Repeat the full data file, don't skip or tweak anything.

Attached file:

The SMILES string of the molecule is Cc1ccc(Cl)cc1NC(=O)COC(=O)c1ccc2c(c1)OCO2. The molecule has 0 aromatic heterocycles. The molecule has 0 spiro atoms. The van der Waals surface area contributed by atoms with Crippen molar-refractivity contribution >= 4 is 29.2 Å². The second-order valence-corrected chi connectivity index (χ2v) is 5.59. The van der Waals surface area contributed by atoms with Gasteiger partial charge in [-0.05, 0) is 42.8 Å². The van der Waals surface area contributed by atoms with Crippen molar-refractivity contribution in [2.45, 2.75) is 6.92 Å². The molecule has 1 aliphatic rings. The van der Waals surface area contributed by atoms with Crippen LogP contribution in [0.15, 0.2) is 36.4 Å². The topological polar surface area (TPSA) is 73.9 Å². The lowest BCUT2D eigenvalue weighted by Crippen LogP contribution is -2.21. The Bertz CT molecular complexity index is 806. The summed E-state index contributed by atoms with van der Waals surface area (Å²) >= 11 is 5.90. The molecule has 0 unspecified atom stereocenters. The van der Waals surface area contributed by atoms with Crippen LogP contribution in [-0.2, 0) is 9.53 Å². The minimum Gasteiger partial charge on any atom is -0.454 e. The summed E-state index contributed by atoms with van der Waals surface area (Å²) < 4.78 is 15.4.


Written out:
The SMILES string of the molecule is Cc1ccc(Cl)cc1NC(=O)COC(=O)c1ccc2c(c1)OCO2. The molecule has 0 aromatic heterocycles. The molecule has 0 spiro atoms. The van der Waals surface area contributed by atoms with Crippen molar-refractivity contribution >= 4 is 29.2 Å². The second-order valence-corrected chi connectivity index (χ2v) is 5.59. The van der Waals surface area contributed by atoms with Gasteiger partial charge in [-0.05, 0) is 42.8 Å². The van der Waals surface area contributed by atoms with Crippen molar-refractivity contribution in [2.45, 2.75) is 6.92 Å². The molecule has 1 aliphatic rings. The van der Waals surface area contributed by atoms with Crippen LogP contribution in [0.15, 0.2) is 36.4 Å². The topological polar surface area (TPSA) is 73.9 Å². The lowest BCUT2D eigenvalue weighted by Crippen LogP contribution is -2.21. The Bertz CT molecular complexity index is 806. The summed E-state index contributed by atoms with van der Waals surface area (Å²) >= 11 is 5.90. The molecule has 0 unspecified atom stereocenters. The van der Waals surface area contributed by atoms with Crippen LogP contribution in [-0.2, 0) is 9.53 Å². The minimum Gasteiger partial charge on any atom is -0.454 e. The summed E-state index contributed by atoms with van der Waals surface area (Å²) < 4.78 is 15.4.